There was a man named Thorfinn Karlsefni, son of Thord Horsehead, who dwelt in the north (of Iceland), at Reynines in Skagafjordr, as it is now called. Karlsefni was a man of good family, and very rich. His mother's name was Thorun. He engaged in trading journeys, and seemed a goodly, bold, and gallant traveller.
One summer Karlsefni prepared his ship, intending to go to Greenland. Snorri, Thorbrand's son, from Alptafjordr, resolved to travel with him, and there were thirty men in the company.
There was a man named Bjarni, Grimolf's son, a man of Breidafjordr (Broadfirth); another called Thorhall, son of Gamli, a man from the east of Iceland. They prepared their ship the very same summer as Karlsefni, with intent also to go to Greenland. They had in the ship forty men.
The two ships launched out into the open sea as soon as they were ready. It is not recorded how long a voyage they had. But, after this, I have to tell you that both these ships came to Eiriksfjordr about autumn.
Eirik rode down to the ships with other men of the land, and a market-fair was promptly instituted. The captains invited Gudrid to take such of the merchandise as she wished, and Eirik displayed on his part much magnificence in return, inasmuch as he invited both these ships' companies home with him to pass the winter in Brattahlid. The merchants accepted the invitation, and went home with Eirik. Afterwards their merchandise was removed to Brattahlid, where a good and large outhouse was not lacking in which to store the goods. The merchants were well pleased to stay with Eirik during the winter.
When now Yule was drawing nigh, Eirik began to look more gloomy than he was wont to be.
Presently Karlsefni entered into conversation with him, and said, "Art thou in trouble, Eirik? it appears to me that thou art somewhat more taciturn than thou hast been; still thou helpest us with much liberality, and we are bound to reward thee according as we have means thereto. Say now what causes thy cheerlessness."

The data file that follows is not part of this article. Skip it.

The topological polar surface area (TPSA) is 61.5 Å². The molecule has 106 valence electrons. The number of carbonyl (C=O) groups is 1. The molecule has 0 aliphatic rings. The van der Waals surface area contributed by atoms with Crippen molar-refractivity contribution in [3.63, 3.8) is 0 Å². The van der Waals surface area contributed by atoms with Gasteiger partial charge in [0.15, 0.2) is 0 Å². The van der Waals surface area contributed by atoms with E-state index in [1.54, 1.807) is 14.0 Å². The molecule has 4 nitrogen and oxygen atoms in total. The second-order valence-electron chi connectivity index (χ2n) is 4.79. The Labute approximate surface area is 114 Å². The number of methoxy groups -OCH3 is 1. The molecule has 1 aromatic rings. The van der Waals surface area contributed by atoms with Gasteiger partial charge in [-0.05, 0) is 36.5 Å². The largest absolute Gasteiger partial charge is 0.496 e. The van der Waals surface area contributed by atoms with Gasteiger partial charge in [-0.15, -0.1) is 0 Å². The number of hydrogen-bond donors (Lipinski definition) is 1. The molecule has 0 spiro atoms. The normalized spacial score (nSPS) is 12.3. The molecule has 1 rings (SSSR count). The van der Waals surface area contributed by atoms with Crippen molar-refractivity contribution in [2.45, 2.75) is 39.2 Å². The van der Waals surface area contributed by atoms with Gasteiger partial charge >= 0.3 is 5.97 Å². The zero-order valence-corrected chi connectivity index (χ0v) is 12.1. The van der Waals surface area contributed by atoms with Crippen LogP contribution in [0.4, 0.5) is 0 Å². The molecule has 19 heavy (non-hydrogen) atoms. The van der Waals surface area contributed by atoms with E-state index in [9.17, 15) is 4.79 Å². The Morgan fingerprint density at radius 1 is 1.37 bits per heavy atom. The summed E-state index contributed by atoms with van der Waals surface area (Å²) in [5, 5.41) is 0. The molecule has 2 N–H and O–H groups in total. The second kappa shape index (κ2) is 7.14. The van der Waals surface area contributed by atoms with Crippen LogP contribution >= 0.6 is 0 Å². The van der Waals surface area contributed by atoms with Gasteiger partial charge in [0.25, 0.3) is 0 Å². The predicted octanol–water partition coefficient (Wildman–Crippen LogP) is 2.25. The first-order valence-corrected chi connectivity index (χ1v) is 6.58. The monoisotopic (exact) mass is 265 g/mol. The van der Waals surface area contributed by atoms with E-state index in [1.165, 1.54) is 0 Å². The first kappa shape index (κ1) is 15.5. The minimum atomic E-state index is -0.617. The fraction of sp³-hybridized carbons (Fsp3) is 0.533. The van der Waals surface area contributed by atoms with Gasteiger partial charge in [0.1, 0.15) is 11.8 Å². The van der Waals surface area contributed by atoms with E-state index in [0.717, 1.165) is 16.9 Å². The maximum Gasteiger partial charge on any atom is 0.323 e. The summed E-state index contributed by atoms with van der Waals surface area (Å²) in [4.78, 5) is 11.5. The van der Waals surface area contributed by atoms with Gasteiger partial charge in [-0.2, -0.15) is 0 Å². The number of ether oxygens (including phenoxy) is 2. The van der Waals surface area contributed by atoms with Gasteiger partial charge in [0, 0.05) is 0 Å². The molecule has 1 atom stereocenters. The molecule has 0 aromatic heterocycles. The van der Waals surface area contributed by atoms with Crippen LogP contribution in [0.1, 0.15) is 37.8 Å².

Eirik answered, "You receive hospitality well, and like worthy men. Now, I have no mind that our intercourse together should be expensive to you; but so it is, that it will seem to me an ill thing if it is heard that you never spent a worse Yule than this, just now beginning, when Eirik the Red entertained you at Brattahlid, in Greenland."
Karlsefni answered, "It must not come to such a pass; we have in our ships malt, meal, and corn, and you have right and title to take therefrom whatever you wish, and to make your entertainment such as consorts with your munificence."
And Eirik accepted the offer. Then was preparation made for the Yule-feast, and so magnificent was it that the men thought they had scarcely ever seen so grand a feast.
And after Yule, Karlsefni broached to Eirik the subject of a marriage with Gudrid, which he thought might be under Eirik's control, and the woman appeared to him to be both beautiful and of excellent understanding. Eirik answered and said, that for his part he would willingly undertake his suit, and said, moreover, that she was worthy of a good match. It is also likely, he thought, that she will be following out her destiny, should she be given to him; and, moreover, the report which comes to me of him is good.
The proposals were now laid before her, and she allowed the marriage with her to be arranged which Eirik wished to promote. However, I will not now speak at length how this marriage took place; the Yule festival was prolonged and made into a marriage-feast. Great joy was there in Brattahlid during the winter. Much playing at backgammon and telling of stories went on, and many things were done that ministered to the comfort of the household.